Meat Free Monday One day a week can make a world of difference

Food for Thought considers 'school garden' scheme

The unique school meals not-for-profit hopes to turn pupils in its partner schools in Merseyside into mini-farmers, growing their own fresh produce

Posted : 6 March 2016

Food for Thought, the healthy school meals catering company in Merseyside, is considering a scheme that would see its partner schools setting up vegetable gardens to grow their own fresh, nutritious produce. As well as providing children with access to locally sourced fruit and vegetables, the scheme would help them learn about where their food comes from, as well as educate them about healthy eating, food miles and why the way we feed ourselves in the modern age has to change.

The not-for-profit company, which was established in 2003 and is owned by the 35 primaries it supplies with meals, will fund the growing project and work with the YMCA to create the school allotments. A young farmer, based at the YMCA’s four-acre Dutch Farm site in Speke, will be employed to provide pupils and teachers with support as they set about planting and harvesting their produce.

Food for Thought has been a Meat Free Monday supporter for many years, dishing up meat free meals on a Monday and other days, promoting the sustainability of meat free eating and even offering a totally vegetarian menu for National Vegetarian Week last year.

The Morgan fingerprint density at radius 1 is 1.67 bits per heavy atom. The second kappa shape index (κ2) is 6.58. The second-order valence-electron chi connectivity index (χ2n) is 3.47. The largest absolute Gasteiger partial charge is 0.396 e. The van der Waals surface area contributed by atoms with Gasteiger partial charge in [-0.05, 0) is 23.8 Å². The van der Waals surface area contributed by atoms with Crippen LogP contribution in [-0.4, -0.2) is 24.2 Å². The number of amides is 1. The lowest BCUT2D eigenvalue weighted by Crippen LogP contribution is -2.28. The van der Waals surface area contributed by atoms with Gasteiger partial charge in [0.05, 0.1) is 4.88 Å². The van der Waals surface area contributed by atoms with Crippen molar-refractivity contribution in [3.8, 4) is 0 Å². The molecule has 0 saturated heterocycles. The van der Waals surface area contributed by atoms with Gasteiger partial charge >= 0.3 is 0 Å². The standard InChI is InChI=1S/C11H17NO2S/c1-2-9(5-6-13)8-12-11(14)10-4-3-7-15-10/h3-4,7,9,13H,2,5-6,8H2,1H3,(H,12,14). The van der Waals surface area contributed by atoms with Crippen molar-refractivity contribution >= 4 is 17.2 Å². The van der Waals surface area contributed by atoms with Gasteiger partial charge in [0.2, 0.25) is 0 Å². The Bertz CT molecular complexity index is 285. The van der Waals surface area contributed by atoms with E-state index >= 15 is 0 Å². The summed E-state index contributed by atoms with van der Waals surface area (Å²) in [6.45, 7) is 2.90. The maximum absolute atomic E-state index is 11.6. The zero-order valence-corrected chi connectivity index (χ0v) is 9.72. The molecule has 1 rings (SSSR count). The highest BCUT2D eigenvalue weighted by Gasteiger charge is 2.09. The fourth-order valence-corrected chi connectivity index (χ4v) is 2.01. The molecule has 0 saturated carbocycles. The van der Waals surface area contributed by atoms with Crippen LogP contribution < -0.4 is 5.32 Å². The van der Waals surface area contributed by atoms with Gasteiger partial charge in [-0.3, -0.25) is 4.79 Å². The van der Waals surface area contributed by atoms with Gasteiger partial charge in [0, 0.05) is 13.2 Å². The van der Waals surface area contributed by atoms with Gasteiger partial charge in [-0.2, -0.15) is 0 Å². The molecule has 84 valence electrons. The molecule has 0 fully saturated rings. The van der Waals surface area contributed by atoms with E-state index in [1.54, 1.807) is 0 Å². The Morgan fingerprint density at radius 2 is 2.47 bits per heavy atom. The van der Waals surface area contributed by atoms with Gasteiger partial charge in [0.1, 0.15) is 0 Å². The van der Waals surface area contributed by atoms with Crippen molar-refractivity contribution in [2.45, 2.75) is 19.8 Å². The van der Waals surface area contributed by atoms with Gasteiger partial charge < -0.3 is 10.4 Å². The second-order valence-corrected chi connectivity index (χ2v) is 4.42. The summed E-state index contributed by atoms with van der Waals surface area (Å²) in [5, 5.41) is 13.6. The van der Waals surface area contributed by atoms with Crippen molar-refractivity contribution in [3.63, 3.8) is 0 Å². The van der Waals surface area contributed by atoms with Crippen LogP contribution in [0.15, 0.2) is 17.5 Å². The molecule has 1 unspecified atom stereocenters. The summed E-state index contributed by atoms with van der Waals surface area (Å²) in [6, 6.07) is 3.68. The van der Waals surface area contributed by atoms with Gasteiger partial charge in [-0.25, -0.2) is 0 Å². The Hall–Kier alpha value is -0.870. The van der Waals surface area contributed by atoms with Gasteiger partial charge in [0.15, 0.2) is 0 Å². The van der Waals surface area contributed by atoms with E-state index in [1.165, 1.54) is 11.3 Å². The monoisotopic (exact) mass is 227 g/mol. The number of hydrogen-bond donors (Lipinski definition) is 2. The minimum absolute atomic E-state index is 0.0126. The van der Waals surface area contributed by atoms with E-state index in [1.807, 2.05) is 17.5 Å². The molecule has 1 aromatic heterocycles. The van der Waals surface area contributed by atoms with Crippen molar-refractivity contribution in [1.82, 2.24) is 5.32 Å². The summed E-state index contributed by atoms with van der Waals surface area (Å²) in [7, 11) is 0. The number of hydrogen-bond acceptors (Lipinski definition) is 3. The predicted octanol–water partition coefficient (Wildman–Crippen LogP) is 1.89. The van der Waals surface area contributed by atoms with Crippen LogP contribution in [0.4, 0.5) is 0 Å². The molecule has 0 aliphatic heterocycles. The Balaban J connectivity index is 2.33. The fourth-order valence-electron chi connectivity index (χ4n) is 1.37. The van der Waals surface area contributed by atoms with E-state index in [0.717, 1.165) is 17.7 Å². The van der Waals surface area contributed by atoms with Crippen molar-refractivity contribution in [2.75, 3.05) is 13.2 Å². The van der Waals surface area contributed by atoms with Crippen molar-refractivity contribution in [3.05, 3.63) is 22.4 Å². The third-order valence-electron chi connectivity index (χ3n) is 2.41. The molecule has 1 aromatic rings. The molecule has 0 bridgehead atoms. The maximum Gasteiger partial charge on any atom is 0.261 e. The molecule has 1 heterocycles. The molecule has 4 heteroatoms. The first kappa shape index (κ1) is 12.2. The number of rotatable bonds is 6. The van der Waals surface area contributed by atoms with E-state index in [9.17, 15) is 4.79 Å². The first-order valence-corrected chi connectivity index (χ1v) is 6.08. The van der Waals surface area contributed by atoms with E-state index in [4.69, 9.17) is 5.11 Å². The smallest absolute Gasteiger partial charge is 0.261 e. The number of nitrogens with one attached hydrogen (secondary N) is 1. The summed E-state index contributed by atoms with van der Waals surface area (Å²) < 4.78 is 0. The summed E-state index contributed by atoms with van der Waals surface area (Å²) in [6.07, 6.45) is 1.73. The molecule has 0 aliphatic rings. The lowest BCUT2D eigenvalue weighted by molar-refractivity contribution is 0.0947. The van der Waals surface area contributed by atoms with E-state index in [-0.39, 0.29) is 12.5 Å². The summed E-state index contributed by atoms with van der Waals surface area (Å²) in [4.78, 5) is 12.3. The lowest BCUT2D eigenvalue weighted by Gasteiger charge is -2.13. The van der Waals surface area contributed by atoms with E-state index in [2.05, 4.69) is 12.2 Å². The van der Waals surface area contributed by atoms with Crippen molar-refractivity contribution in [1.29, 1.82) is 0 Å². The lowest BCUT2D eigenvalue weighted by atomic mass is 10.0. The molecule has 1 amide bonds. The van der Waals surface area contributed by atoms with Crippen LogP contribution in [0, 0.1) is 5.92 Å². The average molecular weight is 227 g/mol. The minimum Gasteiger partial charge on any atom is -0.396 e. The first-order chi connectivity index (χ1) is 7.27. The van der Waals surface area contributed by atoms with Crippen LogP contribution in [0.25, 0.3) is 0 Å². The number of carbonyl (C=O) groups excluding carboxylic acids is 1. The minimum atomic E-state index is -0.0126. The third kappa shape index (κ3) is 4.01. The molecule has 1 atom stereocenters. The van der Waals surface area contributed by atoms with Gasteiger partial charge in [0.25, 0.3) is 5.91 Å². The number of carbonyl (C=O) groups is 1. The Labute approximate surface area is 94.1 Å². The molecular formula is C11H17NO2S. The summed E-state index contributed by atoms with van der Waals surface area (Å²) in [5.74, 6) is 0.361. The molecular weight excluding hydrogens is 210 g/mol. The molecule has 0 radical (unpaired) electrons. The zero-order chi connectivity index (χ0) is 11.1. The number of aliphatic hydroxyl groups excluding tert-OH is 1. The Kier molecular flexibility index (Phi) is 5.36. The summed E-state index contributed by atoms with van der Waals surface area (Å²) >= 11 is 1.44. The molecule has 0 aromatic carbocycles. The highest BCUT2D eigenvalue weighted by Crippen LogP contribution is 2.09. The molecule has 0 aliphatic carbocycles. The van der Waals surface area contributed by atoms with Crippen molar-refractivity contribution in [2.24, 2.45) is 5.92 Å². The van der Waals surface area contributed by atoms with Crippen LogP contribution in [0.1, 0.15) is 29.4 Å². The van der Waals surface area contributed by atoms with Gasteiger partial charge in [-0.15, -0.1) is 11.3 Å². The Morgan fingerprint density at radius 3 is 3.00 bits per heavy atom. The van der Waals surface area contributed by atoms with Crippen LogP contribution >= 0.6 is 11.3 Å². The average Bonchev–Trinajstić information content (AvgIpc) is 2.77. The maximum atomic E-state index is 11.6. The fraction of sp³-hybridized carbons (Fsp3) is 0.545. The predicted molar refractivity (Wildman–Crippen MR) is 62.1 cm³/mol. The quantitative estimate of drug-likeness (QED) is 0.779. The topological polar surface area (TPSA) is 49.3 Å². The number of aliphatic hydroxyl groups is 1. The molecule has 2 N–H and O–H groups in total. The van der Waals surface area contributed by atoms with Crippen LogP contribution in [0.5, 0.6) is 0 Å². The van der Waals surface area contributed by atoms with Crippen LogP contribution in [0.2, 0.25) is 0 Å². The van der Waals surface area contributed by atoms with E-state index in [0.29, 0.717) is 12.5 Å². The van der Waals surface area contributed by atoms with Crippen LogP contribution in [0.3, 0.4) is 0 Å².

A winner of the Soil Association Gold Award for using more local, seasonal and organic ingredients, the company’s greatest accolade is awarded every day by the children who eat the food it serves: empty plates. “The key is in the sauces, flavour and presentation of all food,” said Tom Lambeth, the company’s catering manager. “We can offer a wide variety of vegetarian meals, and by using Quorn, often children do not even realise they are not eating meat.”

“Serving over 6,500 pupils every day in Liverpool offers us the chance to make a real difference to the health and wellbeing of so many young people through what they eat,” said Mike Carden, Food for Thought’s business manager.

Children also get to learn how to prepare their own delicious meat free meals, and get an education in some of the issues around the way different countries around the world feed themselves. Marking World Food Day last year, Food for Thought ran an event about food waste and set up an art competition for pupils, to increase awareness of a growing problem that sees rich countries binning tonnes of edible produce every day while millions go hungry elsewhere in the world.


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